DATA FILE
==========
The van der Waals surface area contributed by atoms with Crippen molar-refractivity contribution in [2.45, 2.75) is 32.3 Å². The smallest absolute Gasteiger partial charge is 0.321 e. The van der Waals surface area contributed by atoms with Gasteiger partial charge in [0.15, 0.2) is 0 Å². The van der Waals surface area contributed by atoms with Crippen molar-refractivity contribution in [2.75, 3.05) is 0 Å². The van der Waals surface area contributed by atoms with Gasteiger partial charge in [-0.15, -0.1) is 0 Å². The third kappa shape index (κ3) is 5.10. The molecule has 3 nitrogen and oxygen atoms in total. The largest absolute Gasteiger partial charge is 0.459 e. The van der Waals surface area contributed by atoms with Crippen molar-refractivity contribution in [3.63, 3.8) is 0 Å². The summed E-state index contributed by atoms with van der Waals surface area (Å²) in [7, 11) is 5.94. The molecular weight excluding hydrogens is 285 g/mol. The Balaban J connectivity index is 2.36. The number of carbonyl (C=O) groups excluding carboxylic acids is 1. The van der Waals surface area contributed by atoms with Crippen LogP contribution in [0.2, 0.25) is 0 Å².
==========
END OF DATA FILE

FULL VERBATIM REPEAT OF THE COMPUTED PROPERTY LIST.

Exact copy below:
The van der Waals surface area contributed by atoms with Crippen molar-refractivity contribution in [2.45, 2.75) is 32.3 Å². The smallest absolute Gasteiger partial charge is 0.321 e. The van der Waals surface area contributed by atoms with Gasteiger partial charge in [0.15, 0.2) is 0 Å². The van der Waals surface area contributed by atoms with Crippen molar-refractivity contribution in [2.75, 3.05) is 0 Å². The van der Waals surface area contributed by atoms with Gasteiger partial charge in [-0.15, -0.1) is 0 Å². The third kappa shape index (κ3) is 5.10. The molecule has 3 nitrogen and oxygen atoms in total. The largest absolute Gasteiger partial charge is 0.459 e. The van der Waals surface area contributed by atoms with Crippen molar-refractivity contribution in [3.63, 3.8) is 0 Å². The summed E-state index contributed by atoms with van der Waals surface area (Å²) in [7, 11) is 5.94. The molecular weight excluding hydrogens is 285 g/mol. The Balaban J connectivity index is 2.36. The number of carbonyl (C=O) groups excluding carboxylic acids is 1. The van der Waals surface area contributed by atoms with Crippen LogP contribution in [0.2, 0.25) is 0 Å².